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zimmerman in the emergency call. as far as i could tell it was direct evidence and how he was communicating. and i think that was key to his mentality at the time. there was a lot of emphasis on whether he was showing ill will and spite and hatred. i didn't so that or any evidence in the phone call. >> you didn't think he was profiling? >> no, no evidence to support that. he characterized trayvon martin as a suspicious character and suspicious person and that was all. >> b37 criticized zimmerman for not going back to his car? what do you say about that? >> you know, i think at the time
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he was trying to keep an observation and not being confrontation, he had a right to be where he was and i don't have, i don't think he had to go back to his car. >> was it tough to look at the pictures of trayvon martin's board and listening to the 911 calls and listening to whether it was him or zimmerman? >> for me, it wasn't. i was just focused on what i was hearing and seeing and not what it was and who it was. >> and did you ever look at the families when all of that was going on? >> no, no. >> purposely? >> yes. >> what was the purpose of that? >> out of respect for them. you know it is hard enough for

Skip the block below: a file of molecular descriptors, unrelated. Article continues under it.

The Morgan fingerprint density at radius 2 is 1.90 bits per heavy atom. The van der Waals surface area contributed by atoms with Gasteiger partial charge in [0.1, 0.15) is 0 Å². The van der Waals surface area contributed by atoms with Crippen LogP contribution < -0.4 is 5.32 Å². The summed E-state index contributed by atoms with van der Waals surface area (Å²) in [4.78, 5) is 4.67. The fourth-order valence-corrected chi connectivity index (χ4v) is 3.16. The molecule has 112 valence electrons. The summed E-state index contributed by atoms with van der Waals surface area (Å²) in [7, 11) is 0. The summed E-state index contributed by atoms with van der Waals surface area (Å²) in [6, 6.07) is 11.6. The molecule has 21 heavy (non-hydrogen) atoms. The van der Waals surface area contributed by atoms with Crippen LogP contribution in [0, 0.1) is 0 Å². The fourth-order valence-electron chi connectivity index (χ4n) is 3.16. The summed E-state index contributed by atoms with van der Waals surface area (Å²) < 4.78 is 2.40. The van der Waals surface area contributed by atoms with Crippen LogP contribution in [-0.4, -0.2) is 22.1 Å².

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them to see it. and you know, i had no right to look and see how they were reacting. >> always fascinating to see what the juror was thinking. >> and a law maker called for historic action after nsa leaker edward snowden. why is senator lindsay graham made that call. it was a touching store tore. a congressman unighted with a long- lost daughter and a spirited debate over a push to get people to watch their waist line: